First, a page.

Curious to find out if others were having a similar experience, I took to Instagram to poll my followers. The response was both overwhelming and divided: I received a flood of messages, voice memos, and emails written (mostly by women) in either vehement opposition or enthusiastic favor of therapy in its remote incarnation. While sensitivity to light can be a trigger for some migraine sufferers, a recent University of Arizona study found that exposure to green light one to two hours a day can reduce the number of headache days per month by an average of 60%. It sounds counterintuitive, but isolated green light from devices such as the Allay lamp, which was developed by Harvard Medical School migraine researchers, has been shown to reduce photophobia, or light sensitivity, by generating certain electrical signals in the eye and brain.
One subject parked firmly in opposition is Kelly McGee, a 29-year-old living in Los Angeles, who, after four years of regular sessions, has cut back to seeing her therapist on a bi-weekly basis: “It began to feel like a scheduling conflict instead of something that’s being worked into my week,” she said. “It’s harder to be vulnerable when there’s this performative aspect of being on camera.” Julia Crockett, a 34-year-old movement specialist in New York, has also reduced her number of sessions. She was blunt about her distaste, but wary of quitting altogether without an alternative: “I hate it,” she said of her Zoom therapy. “But also, the world may be ending? So, I’m like…I guess I should still go.”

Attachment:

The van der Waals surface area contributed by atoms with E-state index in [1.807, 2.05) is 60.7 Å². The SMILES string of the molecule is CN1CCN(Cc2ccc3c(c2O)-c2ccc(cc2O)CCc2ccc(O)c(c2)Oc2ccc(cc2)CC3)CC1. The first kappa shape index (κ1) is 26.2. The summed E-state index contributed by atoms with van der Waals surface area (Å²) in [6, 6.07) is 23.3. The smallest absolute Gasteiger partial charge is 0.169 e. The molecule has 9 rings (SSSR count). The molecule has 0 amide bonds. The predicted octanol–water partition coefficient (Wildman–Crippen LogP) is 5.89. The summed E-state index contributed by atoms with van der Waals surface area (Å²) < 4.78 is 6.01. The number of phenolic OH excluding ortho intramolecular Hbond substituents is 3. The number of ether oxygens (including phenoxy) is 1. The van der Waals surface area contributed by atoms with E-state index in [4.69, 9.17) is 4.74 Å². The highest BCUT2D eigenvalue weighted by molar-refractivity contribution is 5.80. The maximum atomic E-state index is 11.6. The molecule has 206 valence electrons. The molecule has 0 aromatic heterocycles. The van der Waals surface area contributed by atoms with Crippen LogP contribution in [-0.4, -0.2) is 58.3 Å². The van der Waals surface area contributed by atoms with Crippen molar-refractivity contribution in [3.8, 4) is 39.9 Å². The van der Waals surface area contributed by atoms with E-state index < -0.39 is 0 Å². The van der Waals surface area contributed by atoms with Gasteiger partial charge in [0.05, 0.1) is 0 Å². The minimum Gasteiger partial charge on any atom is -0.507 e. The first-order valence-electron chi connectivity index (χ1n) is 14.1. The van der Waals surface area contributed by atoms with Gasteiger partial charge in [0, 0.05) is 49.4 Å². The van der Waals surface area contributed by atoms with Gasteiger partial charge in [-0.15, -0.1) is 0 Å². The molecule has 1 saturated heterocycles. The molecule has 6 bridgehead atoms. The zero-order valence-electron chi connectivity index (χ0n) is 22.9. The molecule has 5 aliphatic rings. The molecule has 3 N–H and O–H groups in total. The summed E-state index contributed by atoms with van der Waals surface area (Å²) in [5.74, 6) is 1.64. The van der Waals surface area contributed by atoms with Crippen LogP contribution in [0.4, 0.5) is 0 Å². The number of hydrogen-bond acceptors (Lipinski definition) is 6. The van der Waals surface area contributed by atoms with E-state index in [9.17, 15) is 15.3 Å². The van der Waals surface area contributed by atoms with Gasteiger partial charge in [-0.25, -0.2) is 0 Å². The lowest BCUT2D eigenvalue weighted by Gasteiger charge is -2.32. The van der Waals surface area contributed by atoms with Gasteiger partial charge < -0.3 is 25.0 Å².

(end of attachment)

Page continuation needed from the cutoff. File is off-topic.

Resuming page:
It isn’t just the discomfort of being on camera that people don’t like. Mina Naderpoor, a 26-year-old L.A. resident who has been in somatic and cognitive therapy for a decade, explained to me that as someone who deals with issues like body dysmorphia, sharing a physical space with her therapist is very important: “When you’re on Zoom, they can’t see your physiological responses to things. Like, if my hand shakes in response to something,” she said. “It’s hard to be validated virtually because they can’t see my physical being. I’m a floating head.” Not to mention the fact that not everyone has a space they can carve out for themselves. Naderpoor has roommates, and has had trouble finding an environment that feels private or safe once a week.
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